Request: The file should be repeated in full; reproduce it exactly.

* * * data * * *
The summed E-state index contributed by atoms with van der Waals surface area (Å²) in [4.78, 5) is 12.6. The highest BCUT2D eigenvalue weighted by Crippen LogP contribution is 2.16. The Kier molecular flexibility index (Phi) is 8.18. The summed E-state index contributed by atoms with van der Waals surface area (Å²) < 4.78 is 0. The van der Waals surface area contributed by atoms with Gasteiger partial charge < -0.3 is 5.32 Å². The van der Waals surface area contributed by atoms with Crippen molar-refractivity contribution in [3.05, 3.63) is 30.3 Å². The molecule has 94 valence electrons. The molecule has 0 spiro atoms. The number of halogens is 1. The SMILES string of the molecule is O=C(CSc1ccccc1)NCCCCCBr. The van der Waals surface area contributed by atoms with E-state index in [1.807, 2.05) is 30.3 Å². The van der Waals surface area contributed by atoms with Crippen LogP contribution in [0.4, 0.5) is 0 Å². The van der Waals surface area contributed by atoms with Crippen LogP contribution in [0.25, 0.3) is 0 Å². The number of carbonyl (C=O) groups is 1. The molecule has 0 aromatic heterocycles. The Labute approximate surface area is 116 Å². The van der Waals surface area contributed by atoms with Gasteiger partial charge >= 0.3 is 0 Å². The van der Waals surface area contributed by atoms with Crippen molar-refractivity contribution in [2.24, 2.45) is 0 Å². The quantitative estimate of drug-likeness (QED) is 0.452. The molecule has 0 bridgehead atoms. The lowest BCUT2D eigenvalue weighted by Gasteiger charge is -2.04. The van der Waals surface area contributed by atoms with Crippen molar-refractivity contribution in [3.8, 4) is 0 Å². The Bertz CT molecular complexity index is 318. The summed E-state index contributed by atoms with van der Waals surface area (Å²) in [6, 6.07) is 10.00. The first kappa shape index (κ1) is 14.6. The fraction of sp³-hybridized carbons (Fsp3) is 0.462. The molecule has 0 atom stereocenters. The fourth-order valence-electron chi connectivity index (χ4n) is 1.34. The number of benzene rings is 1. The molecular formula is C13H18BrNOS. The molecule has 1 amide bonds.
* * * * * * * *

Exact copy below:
The summed E-state index contributed by atoms with van der Waals surface area (Å²) in [4.78, 5) is 12.6. The highest BCUT2D eigenvalue weighted by Crippen LogP contribution is 2.16. The Kier molecular flexibility index (Phi) is 8.18. The summed E-state index contributed by atoms with van der Waals surface area (Å²) < 4.78 is 0. The van der Waals surface area contributed by atoms with Gasteiger partial charge < -0.3 is 5.32 Å². The van der Waals surface area contributed by atoms with Crippen molar-refractivity contribution in [3.05, 3.63) is 30.3 Å². The molecule has 94 valence electrons. The molecule has 0 spiro atoms. The number of halogens is 1. The SMILES string of the molecule is O=C(CSc1ccccc1)NCCCCCBr. The van der Waals surface area contributed by atoms with E-state index in [1.807, 2.05) is 30.3 Å². The van der Waals surface area contributed by atoms with Crippen LogP contribution in [0.4, 0.5) is 0 Å². The van der Waals surface area contributed by atoms with Crippen LogP contribution in [0.25, 0.3) is 0 Å². The number of carbonyl (C=O) groups is 1. The molecule has 0 aromatic heterocycles. The Labute approximate surface area is 116 Å². The van der Waals surface area contributed by atoms with Gasteiger partial charge >= 0.3 is 0 Å². The van der Waals surface area contributed by atoms with Crippen molar-refractivity contribution in [2.24, 2.45) is 0 Å². The quantitative estimate of drug-likeness (QED) is 0.452. The molecule has 0 bridgehead atoms. The lowest BCUT2D eigenvalue weighted by Gasteiger charge is -2.04. The van der Waals surface area contributed by atoms with Crippen molar-refractivity contribution in [3.8, 4) is 0 Å². The Bertz CT molecular complexity index is 318. The summed E-state index contributed by atoms with van der Waals surface area (Å²) in [6, 6.07) is 10.00. The first kappa shape index (κ1) is 14.6. The fraction of sp³-hybridized carbons (Fsp3) is 0.462. The molecule has 0 atom stereocenters. The fourth-order valence-electron chi connectivity index (χ4n) is 1.34. The number of benzene rings is 1. The molecular formula is C13H18BrNOS. The molecule has 1 amide bonds.